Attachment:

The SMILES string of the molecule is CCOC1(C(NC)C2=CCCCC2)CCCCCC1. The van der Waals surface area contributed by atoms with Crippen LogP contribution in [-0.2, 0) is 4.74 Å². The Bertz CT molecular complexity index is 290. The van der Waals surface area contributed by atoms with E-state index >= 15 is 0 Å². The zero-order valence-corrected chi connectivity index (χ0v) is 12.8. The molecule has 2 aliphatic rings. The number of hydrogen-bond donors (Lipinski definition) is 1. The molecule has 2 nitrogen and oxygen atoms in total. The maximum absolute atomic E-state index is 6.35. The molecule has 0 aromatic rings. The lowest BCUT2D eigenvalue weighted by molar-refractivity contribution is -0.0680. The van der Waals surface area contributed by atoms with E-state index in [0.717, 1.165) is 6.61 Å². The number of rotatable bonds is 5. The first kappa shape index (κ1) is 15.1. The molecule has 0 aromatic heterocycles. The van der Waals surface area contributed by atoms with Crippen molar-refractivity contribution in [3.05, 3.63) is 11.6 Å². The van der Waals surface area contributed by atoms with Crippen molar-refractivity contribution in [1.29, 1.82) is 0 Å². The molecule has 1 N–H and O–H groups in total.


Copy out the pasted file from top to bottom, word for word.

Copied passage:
The SMILES string of the molecule is CCOC1(C(NC)C2=CCCCC2)CCCCCC1. The van der Waals surface area contributed by atoms with Crippen LogP contribution in [-0.2, 0) is 4.74 Å². The Bertz CT molecular complexity index is 290. The van der Waals surface area contributed by atoms with E-state index >= 15 is 0 Å². The zero-order valence-corrected chi connectivity index (χ0v) is 12.8. The molecule has 2 aliphatic rings. The number of hydrogen-bond donors (Lipinski definition) is 1. The molecule has 2 nitrogen and oxygen atoms in total. The maximum absolute atomic E-state index is 6.35. The molecule has 0 aromatic rings. The lowest BCUT2D eigenvalue weighted by molar-refractivity contribution is -0.0680. The van der Waals surface area contributed by atoms with E-state index in [0.717, 1.165) is 6.61 Å². The number of rotatable bonds is 5. The first kappa shape index (κ1) is 15.1. The molecule has 0 aromatic heterocycles. The van der Waals surface area contributed by atoms with Crippen molar-refractivity contribution in [3.05, 3.63) is 11.6 Å². The van der Waals surface area contributed by atoms with Crippen molar-refractivity contribution in [1.29, 1.82) is 0 Å². The molecule has 1 N–H and O–H groups in total.